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This is long, but has some great information--just about all you might
want to know about California Condors--and, no, the current "wild"
population is not "countable".
Edge Wade
Columbia, MO
[log in to unmask]

Begin forwarded message:

> From: Michael Evans <[log in to unmask]>
> Date: Thu Oct 10, 2002  09:05:58 AM US/Central
> To: SD Birds <[log in to unmask]>
> Subject: [SDBIRDS] Condors in Baja
>
> Condors are back in Baja, slow to celebrate
>
> 3 balk at freedom, huddle in their cage in remote mountains
>
>
> By Bruce Lieberman
> STAFF WRITER
>
> October 10, 2002
>
>
> For the first time in more than six decades, the endangered California
> condor was invited to return to part of its historic range in Baja
> California yesterday.
>
> But when wildlife biologists opened a door in an aviary to free three
> birds, they politely declined.
>
> "Right now, they're still in the pen," researcher Mike Wallace said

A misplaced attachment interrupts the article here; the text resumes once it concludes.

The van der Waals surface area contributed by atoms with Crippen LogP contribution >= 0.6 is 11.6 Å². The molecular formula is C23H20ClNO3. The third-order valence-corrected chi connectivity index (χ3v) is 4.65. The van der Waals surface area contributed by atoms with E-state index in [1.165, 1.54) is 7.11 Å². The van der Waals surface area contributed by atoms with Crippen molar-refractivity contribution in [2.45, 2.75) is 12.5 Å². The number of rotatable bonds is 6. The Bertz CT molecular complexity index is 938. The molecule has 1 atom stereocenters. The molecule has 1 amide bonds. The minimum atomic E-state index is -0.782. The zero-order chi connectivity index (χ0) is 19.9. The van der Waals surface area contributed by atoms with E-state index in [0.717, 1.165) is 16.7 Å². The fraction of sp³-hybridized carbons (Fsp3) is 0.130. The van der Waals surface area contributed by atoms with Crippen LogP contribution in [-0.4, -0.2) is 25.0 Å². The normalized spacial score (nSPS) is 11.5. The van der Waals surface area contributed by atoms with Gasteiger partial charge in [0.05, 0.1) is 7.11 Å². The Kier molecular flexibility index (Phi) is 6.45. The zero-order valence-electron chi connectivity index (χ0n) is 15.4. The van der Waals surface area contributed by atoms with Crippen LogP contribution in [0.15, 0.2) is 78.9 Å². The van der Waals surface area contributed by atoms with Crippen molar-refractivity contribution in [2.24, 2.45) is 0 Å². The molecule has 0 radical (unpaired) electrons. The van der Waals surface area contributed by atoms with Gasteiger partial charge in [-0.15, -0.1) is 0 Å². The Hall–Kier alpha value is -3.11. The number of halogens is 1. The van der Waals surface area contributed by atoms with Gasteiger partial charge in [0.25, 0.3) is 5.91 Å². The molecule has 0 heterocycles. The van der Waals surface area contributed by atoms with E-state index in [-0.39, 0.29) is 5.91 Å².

> about half an hour after biologists tried to set the condors free in
> Sierra San Pedro Martir National Park. "They're afraid of the door."
>
> The condors, hatched and raised at the Los Angeles Zoo, weren't in any
> rush to leave. By nightfall, the birds were still huddled at the far
> side of their cage, so biologists lowered the door to keep coyotes and
> other predators away.
>
> The condor release is a historic collaboration between the United
> States and Mexico, and is designed to re-establish the birds in a
> remote, pine-covered region where experts hope the condors will be
> isolated from most signs of civilization.
>
> Two more condors are scheduled to be freed within the next few days.
>
> The birds' hesitation wasn't a surprise, and biologists expected the